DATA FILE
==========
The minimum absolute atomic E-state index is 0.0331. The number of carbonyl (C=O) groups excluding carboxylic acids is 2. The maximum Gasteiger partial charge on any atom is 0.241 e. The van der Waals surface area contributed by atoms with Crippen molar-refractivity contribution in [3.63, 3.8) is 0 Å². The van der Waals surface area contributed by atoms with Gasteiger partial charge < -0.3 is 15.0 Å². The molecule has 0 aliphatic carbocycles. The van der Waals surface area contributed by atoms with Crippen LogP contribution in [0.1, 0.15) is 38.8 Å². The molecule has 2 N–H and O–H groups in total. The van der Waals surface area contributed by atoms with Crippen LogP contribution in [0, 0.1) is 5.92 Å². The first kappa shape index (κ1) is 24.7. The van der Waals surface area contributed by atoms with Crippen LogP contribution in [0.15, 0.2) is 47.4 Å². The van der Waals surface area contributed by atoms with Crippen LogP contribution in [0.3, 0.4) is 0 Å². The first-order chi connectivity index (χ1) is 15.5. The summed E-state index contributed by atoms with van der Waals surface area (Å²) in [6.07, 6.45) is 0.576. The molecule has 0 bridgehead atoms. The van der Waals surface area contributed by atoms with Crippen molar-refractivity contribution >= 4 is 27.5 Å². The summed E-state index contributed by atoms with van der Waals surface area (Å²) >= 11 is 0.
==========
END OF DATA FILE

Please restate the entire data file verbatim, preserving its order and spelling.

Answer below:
The minimum absolute atomic E-state index is 0.0331. The number of carbonyl (C=O) groups excluding carboxylic acids is 2. The maximum Gasteiger partial charge on any atom is 0.241 e. The van der Waals surface area contributed by atoms with Crippen molar-refractivity contribution in [3.63, 3.8) is 0 Å². The van der Waals surface area contributed by atoms with Gasteiger partial charge < -0.3 is 15.0 Å². The molecule has 0 aliphatic carbocycles. The van der Waals surface area contributed by atoms with Crippen LogP contribution in [0.1, 0.15) is 38.8 Å². The molecule has 2 N–H and O–H groups in total. The van der Waals surface area contributed by atoms with Crippen LogP contribution in [0, 0.1) is 5.92 Å². The first kappa shape index (κ1) is 24.7. The van der Waals surface area contributed by atoms with Crippen LogP contribution in [0.15, 0.2) is 47.4 Å². The van der Waals surface area contributed by atoms with Crippen LogP contribution in [0.3, 0.4) is 0 Å². The first-order chi connectivity index (χ1) is 15.5. The summed E-state index contributed by atoms with van der Waals surface area (Å²) in [6.07, 6.45) is 0.576. The molecule has 0 bridgehead atoms. The van der Waals surface area contributed by atoms with Crippen molar-refractivity contribution >= 4 is 27.5 Å². The summed E-state index contributed by atoms with van der Waals surface area (Å²) >= 11 is 0.